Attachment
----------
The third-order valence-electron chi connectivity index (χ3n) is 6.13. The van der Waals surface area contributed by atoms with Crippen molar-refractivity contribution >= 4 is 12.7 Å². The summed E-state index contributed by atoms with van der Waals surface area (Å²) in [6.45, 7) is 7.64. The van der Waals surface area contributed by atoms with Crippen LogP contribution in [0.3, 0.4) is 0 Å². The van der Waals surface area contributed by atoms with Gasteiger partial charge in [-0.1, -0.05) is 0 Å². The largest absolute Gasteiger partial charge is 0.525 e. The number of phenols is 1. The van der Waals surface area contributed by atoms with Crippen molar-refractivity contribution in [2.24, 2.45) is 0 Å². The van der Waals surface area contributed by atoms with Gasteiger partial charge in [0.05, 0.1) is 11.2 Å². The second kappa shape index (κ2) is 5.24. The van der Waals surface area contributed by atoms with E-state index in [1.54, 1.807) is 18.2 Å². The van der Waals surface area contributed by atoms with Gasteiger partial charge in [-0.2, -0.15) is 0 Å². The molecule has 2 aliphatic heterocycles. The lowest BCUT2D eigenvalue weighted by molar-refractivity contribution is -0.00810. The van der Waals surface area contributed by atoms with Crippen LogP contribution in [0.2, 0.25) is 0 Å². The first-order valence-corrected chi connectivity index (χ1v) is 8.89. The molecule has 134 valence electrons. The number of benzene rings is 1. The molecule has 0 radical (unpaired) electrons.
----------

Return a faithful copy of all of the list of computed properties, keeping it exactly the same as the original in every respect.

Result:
The third-order valence-electron chi connectivity index (χ3n) is 6.13. The van der Waals surface area contributed by atoms with Crippen molar-refractivity contribution >= 4 is 12.7 Å². The summed E-state index contributed by atoms with van der Waals surface area (Å²) in [6.45, 7) is 7.64. The van der Waals surface area contributed by atoms with Crippen LogP contribution in [0.3, 0.4) is 0 Å². The van der Waals surface area contributed by atoms with Gasteiger partial charge in [-0.1, -0.05) is 0 Å². The largest absolute Gasteiger partial charge is 0.525 e. The number of phenols is 1. The van der Waals surface area contributed by atoms with Crippen molar-refractivity contribution in [2.24, 2.45) is 0 Å². The van der Waals surface area contributed by atoms with Gasteiger partial charge in [0.05, 0.1) is 11.2 Å². The second kappa shape index (κ2) is 5.24. The van der Waals surface area contributed by atoms with E-state index in [1.54, 1.807) is 18.2 Å². The van der Waals surface area contributed by atoms with Gasteiger partial charge in [-0.2, -0.15) is 0 Å². The molecule has 2 aliphatic heterocycles. The lowest BCUT2D eigenvalue weighted by molar-refractivity contribution is -0.00810. The van der Waals surface area contributed by atoms with Crippen LogP contribution in [0.2, 0.25) is 0 Å². The first-order valence-corrected chi connectivity index (χ1v) is 8.89. The molecule has 134 valence electrons. The number of benzene rings is 1. The molecule has 0 radical (unpaired) electrons.